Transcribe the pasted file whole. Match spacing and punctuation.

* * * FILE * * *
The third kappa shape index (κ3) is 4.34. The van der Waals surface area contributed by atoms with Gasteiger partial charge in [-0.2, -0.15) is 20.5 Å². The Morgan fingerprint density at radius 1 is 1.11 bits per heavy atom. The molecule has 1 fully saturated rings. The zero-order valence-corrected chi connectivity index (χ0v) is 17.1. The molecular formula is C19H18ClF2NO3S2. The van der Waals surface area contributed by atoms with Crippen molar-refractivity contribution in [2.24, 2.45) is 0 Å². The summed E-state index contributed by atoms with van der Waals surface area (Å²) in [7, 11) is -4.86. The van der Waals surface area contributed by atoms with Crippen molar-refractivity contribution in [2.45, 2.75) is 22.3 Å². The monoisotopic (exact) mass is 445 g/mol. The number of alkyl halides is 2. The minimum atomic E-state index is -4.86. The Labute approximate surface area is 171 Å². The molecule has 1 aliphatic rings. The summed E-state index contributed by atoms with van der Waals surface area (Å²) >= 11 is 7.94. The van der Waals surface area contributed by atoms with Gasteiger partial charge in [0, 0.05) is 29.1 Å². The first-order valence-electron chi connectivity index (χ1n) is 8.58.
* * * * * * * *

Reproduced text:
The third kappa shape index (κ3) is 4.34. The van der Waals surface area contributed by atoms with Gasteiger partial charge in [-0.2, -0.15) is 20.5 Å². The Morgan fingerprint density at radius 1 is 1.11 bits per heavy atom. The molecule has 1 fully saturated rings. The zero-order valence-corrected chi connectivity index (χ0v) is 17.1. The molecular formula is C19H18ClF2NO3S2. The van der Waals surface area contributed by atoms with Crippen molar-refractivity contribution in [2.24, 2.45) is 0 Å². The summed E-state index contributed by atoms with van der Waals surface area (Å²) in [7, 11) is -4.86. The van der Waals surface area contributed by atoms with Crippen molar-refractivity contribution in [2.45, 2.75) is 22.3 Å². The monoisotopic (exact) mass is 445 g/mol. The number of alkyl halides is 2. The minimum atomic E-state index is -4.86. The Labute approximate surface area is 171 Å². The molecule has 1 aliphatic rings. The summed E-state index contributed by atoms with van der Waals surface area (Å²) >= 11 is 7.94. The van der Waals surface area contributed by atoms with Gasteiger partial charge in [0, 0.05) is 29.1 Å². The first-order valence-electron chi connectivity index (χ1n) is 8.58.